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US House Democrats challenge Trump on shutdown

The Democratic-controlled US House of Representatives has voted to end a partial government shutdown, but the move looks certain to be vetoed by President Donald Trump.

Mr Trump has said he will reject any measure that does not provide funding for his proposed US-Mexico border wall.

New House Speaker Nancy Pelosi has branded the wall “an immorality”.

The new congress is considered the most diverse in history with record numbers of women and women of colour.

The bills passed by the House of Representatives would fund homeland security operations, including $1.3bn in border security, until 8 February, and fund several other agencies until September.

However, it requires Senate approval, and sign off from the president, in order to become law.

Republicans currently have a majority in the Senate, and majority leader Mitch McConnell has said Republicans there would not back measures that Mr Trump did not support.

Mr McConnell called the Democrats’ move a “total nonstarter” and a “political sideshow”.

However, Democrats argue that the bills are nearly identical to ones passed by the Senate last month, before Mr Trump insisted wall funding must be included.

Nancy Pelosi, a Democrat from California, was elected as Speaker of the House for a second time – becoming the third most powerful politician in the US.

She previously led the House from 2007-2011 – and remains the only female to hold the position.

She invited the children and grandchildren of House Representatives to join her as she was sworn in, saying: “I’m particularly proud to be a woman Speaker of the House of this Congress, which marks the 100th year of women having the right to vote.”

Later, she told reporters: “We’re not doing a wall… a wall is an immorality between countries. It’s an old way of thinking. It isn’t cost effective.”

She added that spending money on “more infrastructure at the ports of entry” and better technology would be more efficient.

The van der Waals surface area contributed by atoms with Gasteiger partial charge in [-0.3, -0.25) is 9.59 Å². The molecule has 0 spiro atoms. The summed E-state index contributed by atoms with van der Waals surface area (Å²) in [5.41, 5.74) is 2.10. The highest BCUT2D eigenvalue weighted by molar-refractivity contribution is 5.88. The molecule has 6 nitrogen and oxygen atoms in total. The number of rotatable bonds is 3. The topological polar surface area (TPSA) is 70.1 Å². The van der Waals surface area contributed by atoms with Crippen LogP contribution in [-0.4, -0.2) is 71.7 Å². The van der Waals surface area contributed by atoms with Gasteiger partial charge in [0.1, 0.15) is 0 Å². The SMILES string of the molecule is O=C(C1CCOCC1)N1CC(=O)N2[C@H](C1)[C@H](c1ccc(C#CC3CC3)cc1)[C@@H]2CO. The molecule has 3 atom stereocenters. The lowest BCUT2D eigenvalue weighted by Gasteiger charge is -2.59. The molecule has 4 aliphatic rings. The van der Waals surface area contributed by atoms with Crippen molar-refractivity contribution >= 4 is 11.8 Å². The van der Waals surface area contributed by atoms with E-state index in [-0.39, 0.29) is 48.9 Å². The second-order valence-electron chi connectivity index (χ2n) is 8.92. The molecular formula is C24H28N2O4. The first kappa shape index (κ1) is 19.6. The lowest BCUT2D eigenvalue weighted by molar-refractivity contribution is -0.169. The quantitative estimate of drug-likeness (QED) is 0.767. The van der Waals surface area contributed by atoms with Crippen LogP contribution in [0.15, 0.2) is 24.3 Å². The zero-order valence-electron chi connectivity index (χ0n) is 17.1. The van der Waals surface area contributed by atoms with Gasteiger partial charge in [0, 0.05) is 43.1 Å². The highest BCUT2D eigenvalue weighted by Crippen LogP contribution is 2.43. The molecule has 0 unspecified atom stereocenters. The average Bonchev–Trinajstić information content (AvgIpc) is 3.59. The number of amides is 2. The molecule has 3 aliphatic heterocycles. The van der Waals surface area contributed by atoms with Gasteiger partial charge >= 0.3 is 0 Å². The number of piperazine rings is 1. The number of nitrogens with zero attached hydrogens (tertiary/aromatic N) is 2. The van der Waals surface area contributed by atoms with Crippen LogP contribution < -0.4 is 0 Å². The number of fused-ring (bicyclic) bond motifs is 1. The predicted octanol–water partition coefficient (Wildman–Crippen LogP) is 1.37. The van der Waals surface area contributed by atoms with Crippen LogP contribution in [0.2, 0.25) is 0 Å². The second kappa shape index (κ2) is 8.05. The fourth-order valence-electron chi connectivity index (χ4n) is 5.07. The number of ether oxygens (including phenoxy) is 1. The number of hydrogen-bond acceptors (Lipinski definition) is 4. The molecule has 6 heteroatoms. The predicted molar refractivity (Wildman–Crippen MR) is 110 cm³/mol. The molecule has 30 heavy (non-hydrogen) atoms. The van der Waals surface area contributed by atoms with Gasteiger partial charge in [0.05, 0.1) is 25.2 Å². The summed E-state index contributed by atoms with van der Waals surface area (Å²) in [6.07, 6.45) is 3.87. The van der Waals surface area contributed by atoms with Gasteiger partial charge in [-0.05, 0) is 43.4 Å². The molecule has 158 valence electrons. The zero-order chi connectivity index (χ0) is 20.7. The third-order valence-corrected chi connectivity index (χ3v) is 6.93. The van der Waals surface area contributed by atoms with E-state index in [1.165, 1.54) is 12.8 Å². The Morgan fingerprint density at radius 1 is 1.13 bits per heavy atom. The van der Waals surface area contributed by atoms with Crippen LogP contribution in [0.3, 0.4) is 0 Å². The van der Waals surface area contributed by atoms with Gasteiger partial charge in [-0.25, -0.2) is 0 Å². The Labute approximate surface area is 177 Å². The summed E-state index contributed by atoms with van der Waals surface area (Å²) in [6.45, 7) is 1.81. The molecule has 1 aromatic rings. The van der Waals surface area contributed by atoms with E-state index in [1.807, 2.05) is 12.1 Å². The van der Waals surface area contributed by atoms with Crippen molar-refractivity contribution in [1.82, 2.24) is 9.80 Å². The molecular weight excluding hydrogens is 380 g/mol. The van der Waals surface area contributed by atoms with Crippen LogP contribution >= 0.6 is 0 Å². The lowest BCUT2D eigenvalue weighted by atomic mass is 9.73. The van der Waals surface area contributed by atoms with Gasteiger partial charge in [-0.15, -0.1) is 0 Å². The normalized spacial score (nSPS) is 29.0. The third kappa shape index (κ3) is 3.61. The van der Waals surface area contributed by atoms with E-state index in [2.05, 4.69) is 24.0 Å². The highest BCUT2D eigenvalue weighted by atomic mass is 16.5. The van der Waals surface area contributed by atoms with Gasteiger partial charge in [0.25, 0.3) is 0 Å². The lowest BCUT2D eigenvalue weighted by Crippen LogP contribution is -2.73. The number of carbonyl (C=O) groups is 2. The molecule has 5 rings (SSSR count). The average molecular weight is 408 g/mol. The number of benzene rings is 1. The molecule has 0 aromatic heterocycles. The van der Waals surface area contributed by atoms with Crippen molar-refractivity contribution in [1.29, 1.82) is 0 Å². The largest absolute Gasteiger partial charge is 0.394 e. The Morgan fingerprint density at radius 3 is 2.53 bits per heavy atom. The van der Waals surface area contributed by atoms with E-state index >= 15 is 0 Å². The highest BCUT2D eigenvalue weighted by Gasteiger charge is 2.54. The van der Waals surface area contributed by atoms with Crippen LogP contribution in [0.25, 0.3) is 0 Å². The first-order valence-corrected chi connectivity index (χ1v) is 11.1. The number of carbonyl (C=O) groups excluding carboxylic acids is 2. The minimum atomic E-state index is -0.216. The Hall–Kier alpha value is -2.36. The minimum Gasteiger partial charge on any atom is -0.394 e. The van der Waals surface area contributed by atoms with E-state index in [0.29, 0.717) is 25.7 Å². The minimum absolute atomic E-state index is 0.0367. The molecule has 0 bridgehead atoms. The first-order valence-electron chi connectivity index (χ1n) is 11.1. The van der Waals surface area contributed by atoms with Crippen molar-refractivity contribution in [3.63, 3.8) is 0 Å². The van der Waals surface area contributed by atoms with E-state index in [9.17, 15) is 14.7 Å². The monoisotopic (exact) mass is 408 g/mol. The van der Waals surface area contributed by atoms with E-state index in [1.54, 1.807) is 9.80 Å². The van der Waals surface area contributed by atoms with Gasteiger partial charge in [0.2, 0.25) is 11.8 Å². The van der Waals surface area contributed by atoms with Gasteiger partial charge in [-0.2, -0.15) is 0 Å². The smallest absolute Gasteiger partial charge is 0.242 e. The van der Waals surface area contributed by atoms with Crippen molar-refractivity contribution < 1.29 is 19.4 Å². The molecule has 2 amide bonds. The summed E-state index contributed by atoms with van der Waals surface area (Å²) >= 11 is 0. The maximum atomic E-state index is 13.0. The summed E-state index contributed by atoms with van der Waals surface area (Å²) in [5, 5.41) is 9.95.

What is new about this Congress?

As of Thursday, 102 women serve in the House, an all-time high, including 36 newly elected members and a record 43 women of colour.

While Republican women marked some firsts this past election season, like Marsha Blackburn becoming the first female Tennessee senator, the vast majority of these new lawmakers are Democrats.

The new members include:

The first Muslim congresswomen – Michigan’s Rashida Tlaib, who took her oath on the Koran, and Minnesota’s Ilhan Omar, who became the first person to wear a hijab in Congress.
The first Native American congresswomen – New Mexico’s Debra Haaland and Kansas’ Sharice Davids
New York’s Alexandria Ocasio-Cortez, 29, the youngest woman to be elected to Congress.

While celebrating the Democratic diversity during the swearing-in ceremonies, some on social media highlighted the contrast to the Republican members, who are mostly white men.

Carol Miller of West Virginia is the only new female Republican representative, bringing the total number of conservative women in the House to 13 – a decrease from 23 before the mid-term elections.

There are ideological differences between many of the newcomers and the Democratic party’s establishment.

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Many new lawmakers were initially opposed to Ms Pelosi’s second term as House Speaker, and Ms Ocasio-Cortez said she was booed by some Republicans after voting for Ms Pelosi.

Meanwhile, while Ms Pelosi has been cautious about calls to impeach Mr Trump, other lawmakers have pushed for this, including Ms Tlaib, who also attracted controversy for using offensive language to describe the president.

How has the shutdown come about?

The partial US government shutdown began when Congress and Mr Trump failed to reach an agreement over a budget bill in December.

The Republicans had passed an initial funding bill including $5bn (£4bn) for the wall, when they still had a majority in the House, but they could not get the necessary 60 votes in the 100-seat Senate.

Democrats won the majority of the House in the November mid-term elections, and the new representatives were sworn in on Thursday.

“We’re asking the president to open up government,” Ms Pelosi told the Today show before the first session of the new House. “We have given the Republicans a chance to take yes for an answer.”

The president is due to resume budget talks with top Democrats and Republicans on Friday.

Some Republican senators have spoken out in favour of approving the funding bills, in order to end the government shutdown.

What does the partial shutdown mean?

About 25% of the US federal government has no funding
Nine departments have been affected, including Homeland Security, Justice, Housing, Agriculture, Commerce, Interior, and the Treasury
Around 800,000 federal workers are now furloughed – that is, temporarily laid off due to a lack of funding – or working without pay
Native American tribes who receive substantial federal funding are struggling
National Parks have become hazardous without staff

About the author: Rick Culpepper

Rick Culpepper is of those journalists who dig the topic to the very bottom. He is often late with the delivery of the piece, but always does it perfectly. In his spare time, he collects data for one of the most high-profile investigations of corruption in the EU.

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